That N'Golo Kante this year became the first player since Eric Cantona to win successive league titles in England with different clubs is not mere coincidence. He may be a midfield destroyer rather than a fiery playmaker, but much like his countryman two-and-a-half decades earlier, Kante is a player whose mere presence imbues an entire team with drive, cunning and unstinting mental resilience.
Of course, to label Kante as a midfield destroyer is to do grave injustice to a footballer with perhaps the most complete skill set since peak-era Roy Keane. But that isn’t to say his talents as a holding player are anything short of staggering: the Frenchman allies a superhuman lung capacity with a reading of the game that borders on the professorial.
Kante has been on the losing side just 11 times in his 86 Premier League matches
Note how many times he recovers possession, and how few of those are done via a sliding tackle – like Claude Makelele, he has an uncanny ability to spot an opponent’s pass just before it’s made and snuff it out accordingly. But whereas his Chelsea predecessor had to develop those street-smarts because he lacked athleticism, Kante has the best of both worlds; he possesses an explosive accelerator pedal that lets him surge ahead of opponents and win challenges he has seemingly no right to contest.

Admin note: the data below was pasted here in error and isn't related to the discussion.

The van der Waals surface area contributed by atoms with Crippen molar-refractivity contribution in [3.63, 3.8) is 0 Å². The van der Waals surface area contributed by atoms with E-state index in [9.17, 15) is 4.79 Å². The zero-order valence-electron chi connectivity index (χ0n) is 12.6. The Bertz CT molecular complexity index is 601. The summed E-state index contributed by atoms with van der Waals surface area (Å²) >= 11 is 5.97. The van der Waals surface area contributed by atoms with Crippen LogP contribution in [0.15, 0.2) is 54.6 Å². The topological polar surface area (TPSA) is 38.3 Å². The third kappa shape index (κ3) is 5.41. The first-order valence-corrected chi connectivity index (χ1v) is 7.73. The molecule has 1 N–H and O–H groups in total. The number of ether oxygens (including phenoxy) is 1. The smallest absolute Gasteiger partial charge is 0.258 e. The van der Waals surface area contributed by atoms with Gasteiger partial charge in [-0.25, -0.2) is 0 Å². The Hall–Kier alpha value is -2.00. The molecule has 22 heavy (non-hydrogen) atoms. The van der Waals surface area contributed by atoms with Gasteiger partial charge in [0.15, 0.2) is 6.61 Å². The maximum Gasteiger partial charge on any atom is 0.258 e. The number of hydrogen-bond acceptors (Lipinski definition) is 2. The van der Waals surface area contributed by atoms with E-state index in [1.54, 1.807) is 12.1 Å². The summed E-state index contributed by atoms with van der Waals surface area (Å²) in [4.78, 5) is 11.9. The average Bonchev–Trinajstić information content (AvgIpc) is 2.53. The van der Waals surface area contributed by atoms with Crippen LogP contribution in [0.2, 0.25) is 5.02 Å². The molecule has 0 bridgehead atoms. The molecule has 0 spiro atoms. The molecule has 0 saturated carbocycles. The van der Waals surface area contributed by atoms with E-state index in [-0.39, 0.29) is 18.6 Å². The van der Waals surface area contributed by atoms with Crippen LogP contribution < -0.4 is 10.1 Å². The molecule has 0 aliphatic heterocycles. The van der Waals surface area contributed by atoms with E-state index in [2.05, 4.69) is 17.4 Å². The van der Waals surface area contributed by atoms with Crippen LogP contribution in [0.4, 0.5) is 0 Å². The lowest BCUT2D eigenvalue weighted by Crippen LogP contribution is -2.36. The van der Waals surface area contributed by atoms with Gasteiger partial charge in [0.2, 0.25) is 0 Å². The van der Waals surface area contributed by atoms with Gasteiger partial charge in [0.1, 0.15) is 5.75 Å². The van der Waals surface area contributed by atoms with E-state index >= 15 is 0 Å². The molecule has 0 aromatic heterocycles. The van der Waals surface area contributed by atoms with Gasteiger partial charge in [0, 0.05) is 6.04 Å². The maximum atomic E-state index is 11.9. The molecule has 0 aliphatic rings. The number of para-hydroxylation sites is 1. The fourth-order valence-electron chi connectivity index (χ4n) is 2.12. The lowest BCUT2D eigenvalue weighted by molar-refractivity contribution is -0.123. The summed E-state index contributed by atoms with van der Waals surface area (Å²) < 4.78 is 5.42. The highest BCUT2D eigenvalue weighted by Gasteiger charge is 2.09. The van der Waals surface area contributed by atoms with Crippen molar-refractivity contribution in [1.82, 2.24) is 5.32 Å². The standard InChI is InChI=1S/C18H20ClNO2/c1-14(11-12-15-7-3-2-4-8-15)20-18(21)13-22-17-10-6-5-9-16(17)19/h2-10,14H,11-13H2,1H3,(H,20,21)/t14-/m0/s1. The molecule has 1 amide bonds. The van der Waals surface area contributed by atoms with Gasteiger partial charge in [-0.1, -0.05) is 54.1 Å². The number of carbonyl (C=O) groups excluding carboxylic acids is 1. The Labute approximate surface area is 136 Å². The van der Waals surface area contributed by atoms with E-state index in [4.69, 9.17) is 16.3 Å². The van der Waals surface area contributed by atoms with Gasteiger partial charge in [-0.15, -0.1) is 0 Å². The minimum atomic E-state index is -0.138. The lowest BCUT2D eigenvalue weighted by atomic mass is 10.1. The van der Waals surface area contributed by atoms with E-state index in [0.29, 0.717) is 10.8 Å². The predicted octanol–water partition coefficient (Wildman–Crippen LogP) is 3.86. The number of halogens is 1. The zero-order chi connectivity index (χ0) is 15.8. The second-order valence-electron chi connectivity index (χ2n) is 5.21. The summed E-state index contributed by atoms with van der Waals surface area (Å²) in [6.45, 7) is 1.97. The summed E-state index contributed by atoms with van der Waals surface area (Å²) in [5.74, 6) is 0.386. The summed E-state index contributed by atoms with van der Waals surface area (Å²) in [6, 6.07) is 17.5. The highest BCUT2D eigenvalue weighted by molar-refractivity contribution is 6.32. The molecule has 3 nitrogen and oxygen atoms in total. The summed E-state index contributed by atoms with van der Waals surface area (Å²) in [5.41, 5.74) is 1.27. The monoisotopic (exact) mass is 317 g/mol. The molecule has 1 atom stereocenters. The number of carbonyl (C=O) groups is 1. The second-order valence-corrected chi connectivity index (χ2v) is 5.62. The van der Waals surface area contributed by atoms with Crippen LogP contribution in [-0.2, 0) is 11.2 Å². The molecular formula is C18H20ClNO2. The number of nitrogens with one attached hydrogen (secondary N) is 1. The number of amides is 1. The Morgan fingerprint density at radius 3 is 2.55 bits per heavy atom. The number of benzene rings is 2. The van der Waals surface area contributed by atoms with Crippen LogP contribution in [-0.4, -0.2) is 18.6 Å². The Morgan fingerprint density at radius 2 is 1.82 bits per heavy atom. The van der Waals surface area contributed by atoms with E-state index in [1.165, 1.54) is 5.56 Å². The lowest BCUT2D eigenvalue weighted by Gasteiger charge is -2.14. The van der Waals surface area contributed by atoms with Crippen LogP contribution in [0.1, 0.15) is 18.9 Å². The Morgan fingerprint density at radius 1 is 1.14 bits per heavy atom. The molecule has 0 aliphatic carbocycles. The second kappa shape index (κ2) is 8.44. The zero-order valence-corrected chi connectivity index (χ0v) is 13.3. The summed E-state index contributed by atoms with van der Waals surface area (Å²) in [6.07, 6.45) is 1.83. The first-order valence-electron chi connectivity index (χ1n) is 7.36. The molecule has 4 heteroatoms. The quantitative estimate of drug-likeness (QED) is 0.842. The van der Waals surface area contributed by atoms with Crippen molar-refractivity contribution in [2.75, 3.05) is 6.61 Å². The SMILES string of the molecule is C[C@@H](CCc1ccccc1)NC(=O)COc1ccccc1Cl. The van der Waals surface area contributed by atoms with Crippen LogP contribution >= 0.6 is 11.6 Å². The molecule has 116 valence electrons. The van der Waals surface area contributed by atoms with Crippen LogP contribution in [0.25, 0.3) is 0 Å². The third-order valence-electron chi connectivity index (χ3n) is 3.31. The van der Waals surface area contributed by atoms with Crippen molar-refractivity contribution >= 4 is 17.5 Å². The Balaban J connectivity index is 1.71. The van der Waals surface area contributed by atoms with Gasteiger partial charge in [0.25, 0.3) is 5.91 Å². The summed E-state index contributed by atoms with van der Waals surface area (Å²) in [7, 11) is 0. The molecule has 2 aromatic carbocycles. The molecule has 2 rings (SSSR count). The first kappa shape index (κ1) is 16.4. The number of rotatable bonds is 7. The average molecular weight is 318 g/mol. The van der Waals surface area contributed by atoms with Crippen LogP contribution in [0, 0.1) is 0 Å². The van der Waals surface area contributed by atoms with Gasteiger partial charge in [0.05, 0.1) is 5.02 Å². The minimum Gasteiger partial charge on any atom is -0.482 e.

At Leicester, Kante was tasked with extinguishing danger and driving the Foxes forward. Since moving to Chelsea he has been granted the platform to exhibit the technical class that was only ever hinted at within the recover-and-recycle remit he was given at the King Power Stadium.
Under Antonio Conte the midfielder has wilfully entered the final third, often with the ball at his feet, and his passing range has become smarter, subtler and more incisive. This season, when fielded alongside Tiemoue Bakayoko, it has been Kante who has been entrusted with the more adventurous role.
That the frequency with which he makes tackles, fouls, interceptions and clearances have all decreased slightly since last season – as has his pass-completion rate – may on the face of it seem like regression. In fact, it is simply evidence of looser shackles: the number of key passes he is playing has more than doubled.
Yet despite being given additional attacking duties, Kante remains the most vital component of Chelsea’s defence. With him in the side this term, the Blues have conceded nine in 15, winning 11; during his six-game absence in late-autumn they let in 11 and won just three.
No player has won more tackles than Kante (164) since he moved to the Premier League in 2015
In the tribalist and wildly opinionated world of the Premier League, there are very few things that players, pundits and fans and agree on. It is telling, then, that a consensus was reached this summer when each party decided on the best of the division’s 500 or so players: Kante collected the Players' Player of the Year, the PFA Premier League Player of the Season and the Football Writers’ Footballer of the Year.
It was ample reward for a man who – if he isn’t there already – is galloping tirelessly down the path to footballing greatness.
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